Definitions for gamma ray
This page provides all possible meanings and translations of the word gamma ray
gamma radiation, gamma ray(noun)
electromagnetic radiation emitted during radioactive decay and having an extremely short wavelength
A very penetrating electromagnetic ray not appreciably deflected by a magnetic or electric field, emitted by radioactive substances. Gamma rays are photons of electromagnetic radiation having a wavelength shorter than that of X-rays, (i. e. shorter than 0.1 nanometer) and are correspondingly more penetrating than X-rays. In addition to being given off in certain types of radioactive decay, they may be found in cosmic radiation, though they are largely absorbed by the earth's atmosphere. Gamma-ray detectors orbited above the atmosphere have found bursts of gamma radiation, in some cases associated with visually observed supernova explosions, but in most cases from unidentified sources.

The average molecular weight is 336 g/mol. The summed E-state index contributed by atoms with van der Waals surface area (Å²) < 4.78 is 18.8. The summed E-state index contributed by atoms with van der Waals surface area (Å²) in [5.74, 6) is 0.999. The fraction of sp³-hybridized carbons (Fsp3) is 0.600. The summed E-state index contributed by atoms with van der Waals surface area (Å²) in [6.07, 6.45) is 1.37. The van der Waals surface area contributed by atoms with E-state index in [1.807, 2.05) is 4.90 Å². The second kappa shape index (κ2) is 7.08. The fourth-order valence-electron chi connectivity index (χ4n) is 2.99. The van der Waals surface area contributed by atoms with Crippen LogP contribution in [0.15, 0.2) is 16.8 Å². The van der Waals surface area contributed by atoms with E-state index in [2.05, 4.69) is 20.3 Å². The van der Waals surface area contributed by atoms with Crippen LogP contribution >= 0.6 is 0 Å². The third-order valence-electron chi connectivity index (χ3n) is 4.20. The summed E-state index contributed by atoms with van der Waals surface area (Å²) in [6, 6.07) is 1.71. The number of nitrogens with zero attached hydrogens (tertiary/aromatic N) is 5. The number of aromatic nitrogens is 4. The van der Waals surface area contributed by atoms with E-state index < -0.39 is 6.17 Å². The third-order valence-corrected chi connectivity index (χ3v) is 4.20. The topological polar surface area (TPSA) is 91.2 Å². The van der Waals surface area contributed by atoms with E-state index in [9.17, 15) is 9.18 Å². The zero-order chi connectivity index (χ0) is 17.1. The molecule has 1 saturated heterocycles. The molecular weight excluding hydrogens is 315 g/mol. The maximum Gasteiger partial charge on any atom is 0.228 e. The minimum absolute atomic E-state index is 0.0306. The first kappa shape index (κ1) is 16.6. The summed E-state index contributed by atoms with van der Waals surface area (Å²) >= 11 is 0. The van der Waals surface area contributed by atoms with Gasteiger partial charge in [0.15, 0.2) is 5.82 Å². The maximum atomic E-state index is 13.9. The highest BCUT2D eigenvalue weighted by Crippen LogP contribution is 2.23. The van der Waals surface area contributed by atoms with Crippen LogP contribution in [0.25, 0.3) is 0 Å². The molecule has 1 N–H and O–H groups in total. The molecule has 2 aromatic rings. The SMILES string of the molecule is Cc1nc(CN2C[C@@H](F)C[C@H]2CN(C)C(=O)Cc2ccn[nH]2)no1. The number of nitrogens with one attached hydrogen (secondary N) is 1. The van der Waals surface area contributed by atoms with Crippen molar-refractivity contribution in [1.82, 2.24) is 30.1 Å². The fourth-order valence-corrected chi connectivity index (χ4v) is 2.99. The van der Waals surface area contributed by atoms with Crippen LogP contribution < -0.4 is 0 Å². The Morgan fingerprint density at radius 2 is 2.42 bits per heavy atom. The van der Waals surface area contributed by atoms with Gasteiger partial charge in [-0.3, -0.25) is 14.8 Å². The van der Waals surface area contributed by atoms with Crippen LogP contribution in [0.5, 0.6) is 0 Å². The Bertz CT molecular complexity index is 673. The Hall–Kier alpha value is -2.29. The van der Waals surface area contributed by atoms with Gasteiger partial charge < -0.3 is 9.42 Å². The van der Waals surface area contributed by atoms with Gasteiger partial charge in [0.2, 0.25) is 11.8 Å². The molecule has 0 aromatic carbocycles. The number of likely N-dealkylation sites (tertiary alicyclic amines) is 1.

Very high frequency (and therefore very high energy) electromagnetic radiation emitted as a consequence of radioactivity.
Gamma radiation, also known as gamma rays, and denoted by the Greek letter γ, refers to electromagnetic radiation of high frequency and therefore high energy per photon. Gamma rays are ionizing radiation, and are thus biologically hazardous. They are classically produced by the decay from high energy states of atomic nuclei, but are also created by other processes. Paul Villard, a French chemist and physicist, discovered gamma radiation in 1900, while studying radiation emitted from radium. Villard's radiation was named "gamma rays" by Ernest Rutherford in 1903. Natural sources of gamma rays on Earth include gamma decay from naturally occurring radioisotopes, and secondary radiation from atmospheric interactions with cosmic ray particles. Rare terrestrial natural sources produce gamma rays that are not of a nuclear origin, such as lightning strikes and terrestrial gamma-ray flashes. Gamma rays are produced by a number of astronomical processes in which very high-energy electrons are produced, that in turn cause secondary gamma rays by the mechanisms of bremsstrahlung, inverse Compton scattering and synchrotron radiation. A large fraction of such astronomical gamma rays are screened by Earth's atmosphere and must be detected by spacecraft.19
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